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It’s time to tree-cycle and e-cycle. To promote eco-friendly practices — and help New Yorkers avoid a new state law imposing $100 fines on residents who leave electronics on the curb for pickup — the Queens Botanical Garden will  host the 12th annual E-Waste Recycling Event on Sunday. Done in partnership with the Lower East Side Ecology Center and sponsored by TekServe, this six-hour event allows participants to drop off unwanted or non-functional computers, printers, cell phones, video games, tablets, and other gadgets in the parking entrance. (Click here for a full list of acceptable items.) Garden employees will make sure that they are disposed of in the proper ecological way. On the same day and in the same spirit, the garden will host arts-and-crafts activities using recycled and repurposed items.

Meanwhile in response to recent holidays, the NYC Parks Department will host MulchFest 2015 all weekend at various spots throughout the five boroughs, including 13 Queens green spaces. Residents can bring trees to these spots to be recycled into mulch that will nourish plantings across the city. In some places, NYC Parks employees will chip the wood and give bags of mulch back to the tree donors. Details for all three events are on the jump page.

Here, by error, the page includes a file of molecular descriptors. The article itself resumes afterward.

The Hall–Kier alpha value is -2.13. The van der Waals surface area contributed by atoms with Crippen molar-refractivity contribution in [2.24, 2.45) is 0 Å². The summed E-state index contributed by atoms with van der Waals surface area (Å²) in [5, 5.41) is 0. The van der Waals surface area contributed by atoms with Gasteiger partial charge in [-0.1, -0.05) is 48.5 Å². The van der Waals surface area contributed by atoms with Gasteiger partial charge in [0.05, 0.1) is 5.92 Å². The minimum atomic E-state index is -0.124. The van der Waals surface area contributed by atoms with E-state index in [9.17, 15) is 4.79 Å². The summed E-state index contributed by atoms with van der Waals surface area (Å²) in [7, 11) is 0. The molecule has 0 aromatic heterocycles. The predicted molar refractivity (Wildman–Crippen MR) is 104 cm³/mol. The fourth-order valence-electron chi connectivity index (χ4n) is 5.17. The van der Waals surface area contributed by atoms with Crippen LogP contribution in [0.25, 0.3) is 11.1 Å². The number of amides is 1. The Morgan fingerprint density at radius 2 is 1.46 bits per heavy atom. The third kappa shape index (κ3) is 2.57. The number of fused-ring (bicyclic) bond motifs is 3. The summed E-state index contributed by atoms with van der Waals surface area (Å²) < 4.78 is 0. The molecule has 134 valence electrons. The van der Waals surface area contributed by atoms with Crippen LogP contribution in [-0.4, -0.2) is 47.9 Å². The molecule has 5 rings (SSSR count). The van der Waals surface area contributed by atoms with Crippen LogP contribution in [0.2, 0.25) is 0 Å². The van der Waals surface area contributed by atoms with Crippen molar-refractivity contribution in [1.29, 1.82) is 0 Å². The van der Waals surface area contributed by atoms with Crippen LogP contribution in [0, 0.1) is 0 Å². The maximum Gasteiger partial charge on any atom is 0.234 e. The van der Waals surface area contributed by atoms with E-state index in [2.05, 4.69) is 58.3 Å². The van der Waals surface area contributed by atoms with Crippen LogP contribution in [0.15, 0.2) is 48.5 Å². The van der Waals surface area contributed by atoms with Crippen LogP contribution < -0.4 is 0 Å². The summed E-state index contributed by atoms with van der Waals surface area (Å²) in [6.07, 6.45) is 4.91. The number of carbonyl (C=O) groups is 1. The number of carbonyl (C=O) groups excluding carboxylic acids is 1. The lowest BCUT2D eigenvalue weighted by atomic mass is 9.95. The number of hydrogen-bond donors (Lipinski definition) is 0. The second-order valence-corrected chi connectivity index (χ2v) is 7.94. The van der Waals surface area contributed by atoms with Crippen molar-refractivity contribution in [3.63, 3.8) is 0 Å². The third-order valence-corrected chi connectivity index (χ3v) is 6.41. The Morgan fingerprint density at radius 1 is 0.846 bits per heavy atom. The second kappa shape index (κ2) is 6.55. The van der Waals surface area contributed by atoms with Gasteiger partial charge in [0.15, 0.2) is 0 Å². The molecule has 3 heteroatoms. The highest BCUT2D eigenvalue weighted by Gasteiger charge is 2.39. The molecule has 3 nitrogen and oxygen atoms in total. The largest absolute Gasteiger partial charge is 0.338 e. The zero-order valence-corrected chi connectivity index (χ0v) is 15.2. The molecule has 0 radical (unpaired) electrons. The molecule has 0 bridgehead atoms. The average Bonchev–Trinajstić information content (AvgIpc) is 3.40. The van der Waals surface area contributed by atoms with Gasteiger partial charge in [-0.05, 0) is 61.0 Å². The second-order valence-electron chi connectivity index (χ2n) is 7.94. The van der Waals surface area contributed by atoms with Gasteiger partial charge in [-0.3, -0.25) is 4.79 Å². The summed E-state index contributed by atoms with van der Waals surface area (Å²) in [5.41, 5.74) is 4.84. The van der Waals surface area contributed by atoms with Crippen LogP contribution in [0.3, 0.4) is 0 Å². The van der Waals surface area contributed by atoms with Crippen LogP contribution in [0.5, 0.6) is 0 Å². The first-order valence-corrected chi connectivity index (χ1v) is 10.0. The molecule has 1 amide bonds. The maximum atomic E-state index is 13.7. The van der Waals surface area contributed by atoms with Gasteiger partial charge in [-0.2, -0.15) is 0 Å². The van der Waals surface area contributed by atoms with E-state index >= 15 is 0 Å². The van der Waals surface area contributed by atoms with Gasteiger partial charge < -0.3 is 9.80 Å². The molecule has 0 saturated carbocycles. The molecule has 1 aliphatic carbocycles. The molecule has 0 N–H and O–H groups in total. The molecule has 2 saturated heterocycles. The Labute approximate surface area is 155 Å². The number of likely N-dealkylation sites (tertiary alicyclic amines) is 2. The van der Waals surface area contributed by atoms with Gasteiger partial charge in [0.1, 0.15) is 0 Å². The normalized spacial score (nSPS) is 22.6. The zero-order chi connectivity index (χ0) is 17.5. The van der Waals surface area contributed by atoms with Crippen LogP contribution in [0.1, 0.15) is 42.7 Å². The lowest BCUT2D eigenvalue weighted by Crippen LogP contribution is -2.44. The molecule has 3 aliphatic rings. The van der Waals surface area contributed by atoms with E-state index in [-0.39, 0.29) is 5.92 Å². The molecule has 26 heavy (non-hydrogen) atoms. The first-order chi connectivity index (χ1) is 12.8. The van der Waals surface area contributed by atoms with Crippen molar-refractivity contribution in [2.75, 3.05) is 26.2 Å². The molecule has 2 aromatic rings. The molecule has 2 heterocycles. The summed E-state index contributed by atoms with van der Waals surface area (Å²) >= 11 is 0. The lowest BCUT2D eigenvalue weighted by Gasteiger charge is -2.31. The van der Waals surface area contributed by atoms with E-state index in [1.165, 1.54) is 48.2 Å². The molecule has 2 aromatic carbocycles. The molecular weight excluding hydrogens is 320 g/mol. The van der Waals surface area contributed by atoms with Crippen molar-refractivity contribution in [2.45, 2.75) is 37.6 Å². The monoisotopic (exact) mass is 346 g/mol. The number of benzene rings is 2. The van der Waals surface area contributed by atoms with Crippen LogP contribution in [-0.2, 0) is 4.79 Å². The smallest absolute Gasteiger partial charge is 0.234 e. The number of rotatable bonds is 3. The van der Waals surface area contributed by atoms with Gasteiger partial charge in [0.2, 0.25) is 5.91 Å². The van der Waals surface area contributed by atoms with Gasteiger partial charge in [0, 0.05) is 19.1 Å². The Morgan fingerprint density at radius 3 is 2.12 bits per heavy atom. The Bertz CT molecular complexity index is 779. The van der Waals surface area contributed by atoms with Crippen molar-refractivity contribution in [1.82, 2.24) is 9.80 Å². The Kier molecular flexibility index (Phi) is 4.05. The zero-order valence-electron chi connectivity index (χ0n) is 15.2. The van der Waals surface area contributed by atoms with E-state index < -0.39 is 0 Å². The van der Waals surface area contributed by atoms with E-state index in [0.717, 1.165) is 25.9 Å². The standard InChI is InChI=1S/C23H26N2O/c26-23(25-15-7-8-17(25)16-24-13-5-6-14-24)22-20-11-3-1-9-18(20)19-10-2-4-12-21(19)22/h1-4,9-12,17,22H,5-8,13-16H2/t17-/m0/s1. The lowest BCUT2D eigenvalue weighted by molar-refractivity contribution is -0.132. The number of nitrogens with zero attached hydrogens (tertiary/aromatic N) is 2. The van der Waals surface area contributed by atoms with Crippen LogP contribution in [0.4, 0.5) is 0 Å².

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Summer is about to be in full swing… and it’s time for youngsters to work on their swings — and jumps, sprints and putts. On July 1st, the City Parks Foundation kicks off its free 2014 Summer Sports Program in 12 green spaces in Queens. CityParks Tennis provides free tennis lessons to children, ages six to 16, and concludes with tournaments at the Central Park Tennis Center and Flushing Meadows Tennis Center in mid-August. CityParks Golf provides free lessons and equipment to boys and girls, ages six to 16. CityParks Track & Field gives kids, ages five to 16, the chance to learn the basics of the sport, from hurdles and relay races, to long jump, shot put and javelin throw. Participants then have the opportunity to compete in an organized meet at Icahn Stadium on Randall’s Island. The Queens schedule follows.

CityParks Tennis presented by Chase

  • Astoria Park, Astoria South and 18th Street, Tuesday and Thursday, 9 am to noon;
  • Alley Pond Tennis Center, Union Turnpike, Grand Central Parkway and Winchester Boulevard, Tuesday and Thursday, 9 am to noon;
  • Baisley Park, 155th Street and 118th Avenue, Tuesday and Thursday, 1 pm to 4 pm;
  • Brookville Park, Brookville Boulevard and Southern Parkway, Monday and Wednesday, 1 pm to 4 pm;
  • Cunningham Park, Union Turnpike and 193rd Street, Monday and Wednesday, 9 am to noon, and Tuesday and Thursday, 9 am to noon (Intermediate);
  • Forest Park, Myrtle Avenue and Woodhaven Boulevard, Monday and Wednesday, 1 pm to 4 pm;
  • Flushing Meadows Corona Park, Monday and Wednesday, 9 am to noon;
  • Flushing Memorial Field, 149th Street and 25th Avenue, Tuesday and Thursday, 1 pm to 4 pm;